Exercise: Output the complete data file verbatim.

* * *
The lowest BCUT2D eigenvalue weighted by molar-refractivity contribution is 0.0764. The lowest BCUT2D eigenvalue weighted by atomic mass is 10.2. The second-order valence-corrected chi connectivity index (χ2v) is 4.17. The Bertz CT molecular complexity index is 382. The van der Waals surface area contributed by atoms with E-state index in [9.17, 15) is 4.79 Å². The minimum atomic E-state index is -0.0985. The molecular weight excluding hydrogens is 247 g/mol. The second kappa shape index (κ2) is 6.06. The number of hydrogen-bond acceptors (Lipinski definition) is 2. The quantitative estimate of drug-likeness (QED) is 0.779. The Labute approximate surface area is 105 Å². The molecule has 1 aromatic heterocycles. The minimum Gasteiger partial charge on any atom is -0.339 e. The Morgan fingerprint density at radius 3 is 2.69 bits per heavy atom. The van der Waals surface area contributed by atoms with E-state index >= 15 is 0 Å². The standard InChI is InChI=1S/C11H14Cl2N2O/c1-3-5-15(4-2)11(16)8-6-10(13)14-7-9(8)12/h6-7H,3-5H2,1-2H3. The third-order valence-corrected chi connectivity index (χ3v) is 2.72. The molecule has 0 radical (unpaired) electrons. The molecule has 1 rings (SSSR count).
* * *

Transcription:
The lowest BCUT2D eigenvalue weighted by molar-refractivity contribution is 0.0764. The lowest BCUT2D eigenvalue weighted by atomic mass is 10.2. The second-order valence-corrected chi connectivity index (χ2v) is 4.17. The Bertz CT molecular complexity index is 382. The van der Waals surface area contributed by atoms with E-state index in [9.17, 15) is 4.79 Å². The minimum atomic E-state index is -0.0985. The molecular weight excluding hydrogens is 247 g/mol. The second kappa shape index (κ2) is 6.06. The number of hydrogen-bond acceptors (Lipinski definition) is 2. The quantitative estimate of drug-likeness (QED) is 0.779. The Labute approximate surface area is 105 Å². The molecule has 1 aromatic heterocycles. The minimum Gasteiger partial charge on any atom is -0.339 e. The Morgan fingerprint density at radius 3 is 2.69 bits per heavy atom. The van der Waals surface area contributed by atoms with E-state index >= 15 is 0 Å². The standard InChI is InChI=1S/C11H14Cl2N2O/c1-3-5-15(4-2)11(16)8-6-10(13)14-7-9(8)12/h6-7H,3-5H2,1-2H3. The third-order valence-corrected chi connectivity index (χ3v) is 2.72. The molecule has 0 radical (unpaired) electrons. The molecule has 1 rings (SSSR count).